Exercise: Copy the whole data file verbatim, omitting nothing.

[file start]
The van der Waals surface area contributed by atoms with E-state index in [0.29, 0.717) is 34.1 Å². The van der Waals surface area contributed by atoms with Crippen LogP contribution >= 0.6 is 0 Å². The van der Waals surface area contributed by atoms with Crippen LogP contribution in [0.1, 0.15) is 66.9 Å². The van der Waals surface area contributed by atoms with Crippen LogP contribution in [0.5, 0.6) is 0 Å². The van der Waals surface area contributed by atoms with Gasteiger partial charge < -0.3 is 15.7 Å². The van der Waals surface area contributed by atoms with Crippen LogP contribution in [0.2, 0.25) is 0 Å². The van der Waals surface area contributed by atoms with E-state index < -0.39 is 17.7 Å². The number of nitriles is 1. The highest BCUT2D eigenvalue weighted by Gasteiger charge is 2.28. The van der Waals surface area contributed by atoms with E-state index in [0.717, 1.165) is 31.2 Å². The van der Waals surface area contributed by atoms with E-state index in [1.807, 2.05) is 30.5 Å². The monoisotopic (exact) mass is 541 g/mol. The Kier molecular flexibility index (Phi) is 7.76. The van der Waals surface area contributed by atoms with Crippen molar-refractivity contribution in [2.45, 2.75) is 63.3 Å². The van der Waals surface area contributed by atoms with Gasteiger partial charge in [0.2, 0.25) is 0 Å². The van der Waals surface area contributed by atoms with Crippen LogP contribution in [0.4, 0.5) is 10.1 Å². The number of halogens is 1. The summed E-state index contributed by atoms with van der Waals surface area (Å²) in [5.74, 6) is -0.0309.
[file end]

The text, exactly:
The van der Waals surface area contributed by atoms with E-state index in [0.29, 0.717) is 34.1 Å². The van der Waals surface area contributed by atoms with Crippen LogP contribution >= 0.6 is 0 Å². The van der Waals surface area contributed by atoms with Crippen LogP contribution in [0.1, 0.15) is 66.9 Å². The van der Waals surface area contributed by atoms with Crippen LogP contribution in [0.5, 0.6) is 0 Å². The van der Waals surface area contributed by atoms with Gasteiger partial charge < -0.3 is 15.7 Å². The van der Waals surface area contributed by atoms with Crippen LogP contribution in [0.2, 0.25) is 0 Å². The van der Waals surface area contributed by atoms with E-state index < -0.39 is 17.7 Å². The number of nitriles is 1. The highest BCUT2D eigenvalue weighted by Gasteiger charge is 2.28. The van der Waals surface area contributed by atoms with E-state index in [0.717, 1.165) is 31.2 Å². The van der Waals surface area contributed by atoms with E-state index in [1.807, 2.05) is 30.5 Å². The monoisotopic (exact) mass is 541 g/mol. The Kier molecular flexibility index (Phi) is 7.76. The van der Waals surface area contributed by atoms with Crippen molar-refractivity contribution in [2.45, 2.75) is 63.3 Å². The van der Waals surface area contributed by atoms with Gasteiger partial charge in [0.2, 0.25) is 0 Å². The van der Waals surface area contributed by atoms with Crippen LogP contribution in [0.4, 0.5) is 10.1 Å². The number of halogens is 1. The summed E-state index contributed by atoms with van der Waals surface area (Å²) in [5.74, 6) is -0.0309.